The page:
Today marks the 75th anniversary of the liberation of Nazi Germany concentration camp Auschwitz, where millions of Jews were systematically murdered because of their faith and identity.
I recall the unforgettable experience of visiting Auschwitz with Faith Leaders, seeing the eerie piles of glasses, combs and human hair of the victims of genocide vividly reminded me of the sheer inhumanity of Nazis. It also alerted me to the epic inaction of humanity to Stand Together against hatred and prejudice. The horrors of the Holocaust will forever remain an indelible stain on humanity, and we must continue to remind ourselves of the consequences of hatred and the failure of effectively challenge it.
Today I will be joining the survivors of the Holocaust, the Duke and Duchesses of Cambridge, the Archbishop of Canterbury, the Chief Rabbi, and many other leaders to remember the victims.
The Archbishop of Canterbury, the Chief Rabbi and myself have written a special prayer of remembrance and recommitment, which includes the following words:
“Loving God, we come to you with heavy hearts, remembering the six million Jewish souls murdered during the Holocaust.
In the horrors of that history, when so many groups were targeted because of their identity, and in genocides which followed, we recognise destructive prejudices that drive people apart.”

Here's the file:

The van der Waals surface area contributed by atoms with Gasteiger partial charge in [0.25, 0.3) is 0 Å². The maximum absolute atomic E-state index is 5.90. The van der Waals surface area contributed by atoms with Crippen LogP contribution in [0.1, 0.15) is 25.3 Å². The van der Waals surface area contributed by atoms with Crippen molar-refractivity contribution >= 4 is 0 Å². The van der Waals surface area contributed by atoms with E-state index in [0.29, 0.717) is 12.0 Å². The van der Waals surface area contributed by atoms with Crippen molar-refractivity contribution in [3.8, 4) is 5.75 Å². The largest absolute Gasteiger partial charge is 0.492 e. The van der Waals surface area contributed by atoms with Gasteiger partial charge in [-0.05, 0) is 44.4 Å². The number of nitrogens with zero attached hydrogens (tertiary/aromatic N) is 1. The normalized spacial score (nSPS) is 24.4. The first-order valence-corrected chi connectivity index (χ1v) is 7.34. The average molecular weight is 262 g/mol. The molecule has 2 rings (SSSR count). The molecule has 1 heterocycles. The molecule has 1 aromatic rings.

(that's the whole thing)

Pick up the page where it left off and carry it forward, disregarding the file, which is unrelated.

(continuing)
[Full prayer can be found at http://www.HMD.or.uk]
Holocaust Memorial Day marks the elimination of six million Jews by Nazis but also all of the genocides officially agreed upon by the United Nations which have taken place in Cambodia, Rwanda, Bosnia and Darfur (Sudan).
As our society is becoming increasingly polarised and respect for difference appears to be declining, it is critically important that Holocaust is marked by all and lessons are learned so that compassion can prevail over hatred, and respect over intolerance in our society.
In our fragile world, many minorities are increasingly feeling under threat. We are witnessing that Rohingya Muslims are on the verge of being systematically eliminated. Uyghurs, who are predominately Muslims, are being put in a network of high-security prison camps, men as being separated from women and children- these are some of the torture tactics that were used by Nazis, albeit there are decisive differences between Holocaust and the appalling persecution of these communities. It is, therefore, more important than ever that all communities #StandTogether (which is this year’s theme of Holocaust Memorial Day) with those who are suffering across the world, because of their faith or belief, background or identity and tackle the growing hatred towards those who are different from us.
No community is immune from hatred and prejudice Remembering the Holocaust is relevant to the process of eliminating violence, hatred, and prejudice from our society, and to ensure Britain continues to be a flourishing and inclusive society.
Imam Qari Asim, MBEChair, Mosques & Imams National Advisory Board